People around the world celebrate the French for inventing cinema and for making kissing an art form. On Saturday, Sacramento united with hundreds of other countries to celebrate with the French for the Fête de la Musique, which translates to World Music Day.
Alliance Française de Sacramento, a non-governmental organization promoting French culture and language, encouraged the city to join in the French-inspired music festival held annually on June 21, the same day as the summer solstice. Sacramento obliged, and hosted its first Fête de la Musique on Saturday.
“Fête de la Musique’s origins began in France,” said Beatrice Hildebrand, executive director of Alliance Française de Sacramento. “It is a yearly event in Europe. It’s a global celebration of music, and it’s a good way for musicians to show their skills. People play music in the streets and on sidewalks.”
Spontaneous music could be heard in Sacramento, like at R5 Records on 16th Street and Broadway. R5 Records participated in Fête de la Musique by setting up chairs and providing an open mic outside its doors. The store encouraged people like amateur musician Tony Silva to grab his instrument and share his music with the audience.
“I forgot the lyrics,” Silva sang melodically toward the end of his Johnny Cash cover.
However, Silva did not seem fazed by his stumble.
“I like music,” Silva said. “I came out with my guitar and it’s very important to play music.”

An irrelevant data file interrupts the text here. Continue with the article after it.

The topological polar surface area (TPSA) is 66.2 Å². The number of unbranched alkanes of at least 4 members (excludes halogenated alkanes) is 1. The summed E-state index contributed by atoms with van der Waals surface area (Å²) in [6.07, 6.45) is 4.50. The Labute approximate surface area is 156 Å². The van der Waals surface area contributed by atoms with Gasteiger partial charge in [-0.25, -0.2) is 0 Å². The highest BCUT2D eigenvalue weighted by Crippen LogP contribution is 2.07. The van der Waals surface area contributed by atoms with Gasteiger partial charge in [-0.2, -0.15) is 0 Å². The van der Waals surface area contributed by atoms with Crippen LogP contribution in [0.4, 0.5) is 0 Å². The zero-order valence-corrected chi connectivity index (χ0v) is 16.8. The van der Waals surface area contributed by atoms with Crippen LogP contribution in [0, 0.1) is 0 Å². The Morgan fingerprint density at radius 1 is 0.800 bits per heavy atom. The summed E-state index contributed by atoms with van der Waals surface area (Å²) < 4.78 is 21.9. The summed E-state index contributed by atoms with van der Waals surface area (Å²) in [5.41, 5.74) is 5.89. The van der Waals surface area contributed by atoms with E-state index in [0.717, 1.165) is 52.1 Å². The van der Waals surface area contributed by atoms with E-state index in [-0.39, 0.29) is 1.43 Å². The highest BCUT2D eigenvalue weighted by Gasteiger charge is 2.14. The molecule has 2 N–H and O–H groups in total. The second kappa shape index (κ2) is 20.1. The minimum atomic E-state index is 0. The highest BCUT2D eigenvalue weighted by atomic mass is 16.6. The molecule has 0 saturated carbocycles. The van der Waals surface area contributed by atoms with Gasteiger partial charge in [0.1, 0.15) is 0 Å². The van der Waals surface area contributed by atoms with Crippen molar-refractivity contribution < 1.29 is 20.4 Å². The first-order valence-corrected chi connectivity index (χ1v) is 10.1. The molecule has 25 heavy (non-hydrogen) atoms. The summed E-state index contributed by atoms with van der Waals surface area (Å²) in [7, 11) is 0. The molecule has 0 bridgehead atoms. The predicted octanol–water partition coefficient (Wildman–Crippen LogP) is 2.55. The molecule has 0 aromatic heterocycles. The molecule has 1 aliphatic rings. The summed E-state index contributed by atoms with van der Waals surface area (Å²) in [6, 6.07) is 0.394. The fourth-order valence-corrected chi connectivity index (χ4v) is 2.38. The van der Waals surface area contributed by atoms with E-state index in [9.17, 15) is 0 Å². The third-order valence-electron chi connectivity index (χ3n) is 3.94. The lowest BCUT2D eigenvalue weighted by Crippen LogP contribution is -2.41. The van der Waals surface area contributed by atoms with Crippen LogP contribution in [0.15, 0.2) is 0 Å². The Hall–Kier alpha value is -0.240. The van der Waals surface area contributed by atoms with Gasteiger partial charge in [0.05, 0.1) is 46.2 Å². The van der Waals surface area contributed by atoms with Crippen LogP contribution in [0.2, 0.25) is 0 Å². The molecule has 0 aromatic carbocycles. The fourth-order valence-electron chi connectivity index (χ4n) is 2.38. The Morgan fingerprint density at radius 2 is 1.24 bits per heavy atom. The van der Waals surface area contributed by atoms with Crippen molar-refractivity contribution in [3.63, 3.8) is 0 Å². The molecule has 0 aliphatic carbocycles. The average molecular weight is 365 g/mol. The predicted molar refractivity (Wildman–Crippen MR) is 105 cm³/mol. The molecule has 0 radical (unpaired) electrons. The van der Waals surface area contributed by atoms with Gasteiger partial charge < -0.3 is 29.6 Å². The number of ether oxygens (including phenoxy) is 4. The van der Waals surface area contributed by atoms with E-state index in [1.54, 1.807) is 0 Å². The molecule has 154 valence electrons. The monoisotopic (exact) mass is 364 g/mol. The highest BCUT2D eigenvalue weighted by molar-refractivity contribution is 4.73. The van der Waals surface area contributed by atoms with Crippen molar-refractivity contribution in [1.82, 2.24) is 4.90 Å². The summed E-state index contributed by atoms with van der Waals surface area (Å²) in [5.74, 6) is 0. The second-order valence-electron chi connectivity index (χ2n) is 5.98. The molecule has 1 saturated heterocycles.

The festival was created by a French official who thought it was important to further promote music after he saw a study claiming that half of all French children could play an instrument. Inspired by this fact, the French official worked to establish the first Fête de la Musique in 1982.
The event is set aside for musicians to perform impromptu jam fests along the sidewalks. Beside sidewalks, professional and amateur musicians play concerts organized in civic centers and parks in cities.
Hildebrand says that the Fête de la Musique is popular in cities in Western Europe, especially in Berlin. But the festival has crossed the Atlantic and has woven itself into other cultures, reaching other cities such as Tel Aviv and Manila.
Alliance Française de Sacramento has hosted several private concerts for Fête de la Musique at their headquarters for the past few years. However, Hildebrand says this year’s festival in Sacramento mirrors the true spirit of Fête de la Musique.
“It’s on the scale of France,” Hildebrand said. “Musicians play classical or jazz for free. We wanted to get people on the streets celebrating. It’s a spontaneous event.”
Though it was Alliance Française de Sacramento’s idea, there was no structure to Sacramento’s Fête de la Musique. Participants were able to sign up to participate on the website, pledging to take over a street and perform for others.
“There is a guerilla aspect to the Fête de la Musique,” said Steve Nikkel, an employee of R5 Records.
Nikkel said he enjoyed the spontaneity of the day-long festival and feels gratified in hearing the free music.
“I saw some kid on the highway playing music on a wall. That is the ultimate expression for playing music.”
JACKSON YAN can be reached at firstname.lastname@example.org.